Chris R. Giroux, Henry. Kids for Sale: Corporate Culture and the Challenge of Public Schooling. pgs. 171-175
- The amount of corporate advertising in many public schools undermines the democratic values that our education system seeks to instill in children. (pg. 171-175)
- Instead of learning civic courage, corporate advertising transforms genuine knowledge into recognizing brand names and learning attitudes for low-skilled and low-paying occupation (pg. 173)
- Many educators justify the intrusion of corporations by claiming that it truly empowers children to learn, allowing the practice to persist. (pg. 173)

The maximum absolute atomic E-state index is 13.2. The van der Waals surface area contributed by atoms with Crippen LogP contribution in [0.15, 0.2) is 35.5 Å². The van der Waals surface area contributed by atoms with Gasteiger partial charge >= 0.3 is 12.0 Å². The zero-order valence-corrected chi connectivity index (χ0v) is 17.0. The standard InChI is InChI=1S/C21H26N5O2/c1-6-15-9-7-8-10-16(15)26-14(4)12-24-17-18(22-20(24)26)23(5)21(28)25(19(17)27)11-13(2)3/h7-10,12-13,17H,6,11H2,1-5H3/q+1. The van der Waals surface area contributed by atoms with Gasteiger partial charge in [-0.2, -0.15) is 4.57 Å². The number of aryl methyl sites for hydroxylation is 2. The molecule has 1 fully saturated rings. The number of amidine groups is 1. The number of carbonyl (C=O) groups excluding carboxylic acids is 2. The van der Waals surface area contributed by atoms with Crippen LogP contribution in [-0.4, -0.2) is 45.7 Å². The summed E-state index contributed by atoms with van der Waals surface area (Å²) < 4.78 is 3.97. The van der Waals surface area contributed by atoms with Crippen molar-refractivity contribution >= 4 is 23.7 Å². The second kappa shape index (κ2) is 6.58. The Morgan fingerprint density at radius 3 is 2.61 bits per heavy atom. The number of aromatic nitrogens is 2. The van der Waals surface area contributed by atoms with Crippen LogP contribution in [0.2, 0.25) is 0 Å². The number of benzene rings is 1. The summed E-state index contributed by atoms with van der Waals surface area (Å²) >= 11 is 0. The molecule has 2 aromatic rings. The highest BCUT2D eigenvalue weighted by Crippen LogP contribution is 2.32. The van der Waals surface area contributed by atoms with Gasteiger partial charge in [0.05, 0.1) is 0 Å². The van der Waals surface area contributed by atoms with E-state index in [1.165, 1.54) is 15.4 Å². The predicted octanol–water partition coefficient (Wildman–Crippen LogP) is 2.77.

- Corporate advertising can in some cases suppress freedom of choice and opinion, as with the students who were punished by wearing Pepsi logos to a Coke-sponsored event. (pg. 174)
- Schools should not need to rely on corporations for funding, and should uphold the need to teach the values of a democracy of citizens and not those of a democracy of consumers. (pg. 174)
- Implied. Schools must first recognize that corporate advertising does have a detrimental effect on students and that it intrudes upon the values that educators attempt to teach. Schools should look for alternate methods of funding, or at least teach students not to be swayed by corporate advertising.